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Production   /  Ryan Hodgson

The White Divers

In 1912, in the remote Australian town of Broome, they try a dangerous idea. They call it the White Experiment.

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Impact areas

HUMAN RIGHTS & SOCIAL JUSTICE

Crew

  • DIRECTOR Sally Aitken

  • PRODUCER Ryan Hodgson, Melissa Kelly

Synopsis

DURATION: 100 MINUTES

In 1907 Loch Striven in Scotland is being used to test new theories about the dangers of deep water diving. Data tables for Navy Sea Divers are formulated here to enable man to dive deeper and longer, to the very edge of human limits. In 1912 These tables will accompany twelve ex-navy men, divers and their tenders, to one of the most isolated places in the Empire, Broome. Their mission is to break the hold Asian divers have over the pearling industry and make it comply with the Australian Government’s newly enacted, White Australia Policy.

What unfolds is a tragic tale. A fatal collision of pride, greed, politics and power. Ironically, the story ends with Broome standing defiantly against The White Australia Policy, cemented in history as Australia’s first truly multicultural town. But this independence came at a terrible cost. All of the British divers are struck down by paralyses. Three of them die. THE WHITE DIVERS is their remarkable, untold story.

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  • $250,000.00

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  • September 2019

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Issue Summary

A short summary of the issue the documentary is addressing

In the current political climate – where Trump wants to build a wall, Europe struggles with a flood of North African immigrants, Australia debates how best to manage asylum seeker arrivals and many western democracies face the rise of ultra-nationalist movements, this is a story about who belongs where, how exactly that is determined and the consequences (intended or otherwise) of protectionism. It is also a film about Australia’s long, complicated and enormously important relationship with Asia. And given our geographical proximity and extremely close economic ties to the continent – 11 of Australia’s top 15 trading partners are Asian countries, the history of that relationship and how it has helped shape the present and may yet shape the future, is a story well worth telling.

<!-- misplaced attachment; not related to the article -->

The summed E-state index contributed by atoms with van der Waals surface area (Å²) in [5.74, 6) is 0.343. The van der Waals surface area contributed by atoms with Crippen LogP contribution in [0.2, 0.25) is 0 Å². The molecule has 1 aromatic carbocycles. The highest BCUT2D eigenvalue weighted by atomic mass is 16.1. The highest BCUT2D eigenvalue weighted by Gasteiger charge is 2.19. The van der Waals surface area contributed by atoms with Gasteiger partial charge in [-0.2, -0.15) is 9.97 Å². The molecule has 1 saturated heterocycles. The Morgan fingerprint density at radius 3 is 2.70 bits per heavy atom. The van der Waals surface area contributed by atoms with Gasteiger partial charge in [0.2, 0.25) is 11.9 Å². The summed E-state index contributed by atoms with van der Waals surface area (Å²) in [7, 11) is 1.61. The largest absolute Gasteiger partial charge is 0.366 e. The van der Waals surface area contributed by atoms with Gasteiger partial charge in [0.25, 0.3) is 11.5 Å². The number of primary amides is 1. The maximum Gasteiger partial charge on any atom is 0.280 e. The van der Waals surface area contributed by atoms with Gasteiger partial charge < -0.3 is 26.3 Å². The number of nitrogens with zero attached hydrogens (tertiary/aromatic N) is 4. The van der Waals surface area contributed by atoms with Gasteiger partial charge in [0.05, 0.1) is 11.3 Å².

Impact

What is the impact vision statement of the documentary?

We want to promote a better understanding of Australia’s long cultural and economic relationship with Asia, our rich multicultural past, and the economic and cultural diversity of our remote and isolated regions. Specifically Broome and the West Kimberley. An extraordinary place with a remarkable past.

Outcomes

What outcomes does the project hope to achieve from making this documentary?

To engage, entertain and enlighten a wide national and international audience with a little known, yet remarkable (and still relevant) chapter of Australia's history.

To provoke a discussion about who belongs where, how exactly that is determined and the consequences (intended or otherwise) of immigration restrictions.

To promote and celebrate the economic, cultural and ethnic diversity of Broome and the West Kimberley.